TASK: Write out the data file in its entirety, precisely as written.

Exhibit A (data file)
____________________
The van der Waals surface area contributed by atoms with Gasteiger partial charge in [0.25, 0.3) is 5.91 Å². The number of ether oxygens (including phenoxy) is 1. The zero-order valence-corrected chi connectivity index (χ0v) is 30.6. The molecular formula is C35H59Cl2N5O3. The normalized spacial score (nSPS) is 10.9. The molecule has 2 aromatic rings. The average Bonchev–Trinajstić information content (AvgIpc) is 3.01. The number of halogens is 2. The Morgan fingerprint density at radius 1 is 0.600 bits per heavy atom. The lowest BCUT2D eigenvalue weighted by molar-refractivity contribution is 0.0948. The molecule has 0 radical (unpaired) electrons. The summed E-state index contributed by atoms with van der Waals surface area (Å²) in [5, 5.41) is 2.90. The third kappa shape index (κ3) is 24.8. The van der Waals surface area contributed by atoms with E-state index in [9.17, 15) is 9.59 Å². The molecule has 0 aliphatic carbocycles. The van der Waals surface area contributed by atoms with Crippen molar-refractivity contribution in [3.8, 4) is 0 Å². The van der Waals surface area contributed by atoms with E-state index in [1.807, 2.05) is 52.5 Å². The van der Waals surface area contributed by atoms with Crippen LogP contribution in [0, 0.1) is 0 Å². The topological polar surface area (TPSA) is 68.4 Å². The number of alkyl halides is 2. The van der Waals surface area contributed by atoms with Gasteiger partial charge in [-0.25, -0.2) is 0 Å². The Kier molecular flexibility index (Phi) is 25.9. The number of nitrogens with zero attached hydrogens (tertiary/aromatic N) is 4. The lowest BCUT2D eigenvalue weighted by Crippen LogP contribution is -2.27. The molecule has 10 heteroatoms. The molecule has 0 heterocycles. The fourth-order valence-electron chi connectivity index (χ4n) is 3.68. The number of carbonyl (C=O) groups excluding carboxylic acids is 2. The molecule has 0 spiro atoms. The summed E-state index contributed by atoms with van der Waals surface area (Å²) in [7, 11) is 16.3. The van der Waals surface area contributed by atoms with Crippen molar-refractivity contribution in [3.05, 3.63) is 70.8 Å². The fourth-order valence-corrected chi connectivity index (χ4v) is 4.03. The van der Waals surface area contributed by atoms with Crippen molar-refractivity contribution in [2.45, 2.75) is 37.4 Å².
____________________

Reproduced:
The van der Waals surface area contributed by atoms with Gasteiger partial charge in [0.25, 0.3) is 5.91 Å². The number of ether oxygens (including phenoxy) is 1. The zero-order valence-corrected chi connectivity index (χ0v) is 30.6. The molecular formula is C35H59Cl2N5O3. The normalized spacial score (nSPS) is 10.9. The molecule has 2 aromatic rings. The average Bonchev–Trinajstić information content (AvgIpc) is 3.01. The number of halogens is 2. The Morgan fingerprint density at radius 1 is 0.600 bits per heavy atom. The lowest BCUT2D eigenvalue weighted by molar-refractivity contribution is 0.0948. The molecule has 0 radical (unpaired) electrons. The summed E-state index contributed by atoms with van der Waals surface area (Å²) in [5, 5.41) is 2.90. The third kappa shape index (κ3) is 24.8. The van der Waals surface area contributed by atoms with E-state index in [9.17, 15) is 9.59 Å². The molecule has 0 aliphatic carbocycles. The van der Waals surface area contributed by atoms with Crippen molar-refractivity contribution in [3.8, 4) is 0 Å². The van der Waals surface area contributed by atoms with E-state index in [1.807, 2.05) is 52.5 Å². The van der Waals surface area contributed by atoms with Crippen LogP contribution in [0, 0.1) is 0 Å². The topological polar surface area (TPSA) is 68.4 Å². The number of alkyl halides is 2. The van der Waals surface area contributed by atoms with Gasteiger partial charge in [-0.25, -0.2) is 0 Å². The Kier molecular flexibility index (Phi) is 25.9. The number of nitrogens with zero attached hydrogens (tertiary/aromatic N) is 4. The lowest BCUT2D eigenvalue weighted by Crippen LogP contribution is -2.27. The molecule has 10 heteroatoms. The molecule has 0 heterocycles. The fourth-order valence-electron chi connectivity index (χ4n) is 3.68. The number of carbonyl (C=O) groups excluding carboxylic acids is 2. The molecule has 0 spiro atoms. The summed E-state index contributed by atoms with van der Waals surface area (Å²) in [7, 11) is 16.3. The van der Waals surface area contributed by atoms with Crippen molar-refractivity contribution in [3.05, 3.63) is 70.8 Å². The fourth-order valence-corrected chi connectivity index (χ4v) is 4.03. The van der Waals surface area contributed by atoms with Crippen molar-refractivity contribution in [2.45, 2.75) is 37.4 Å².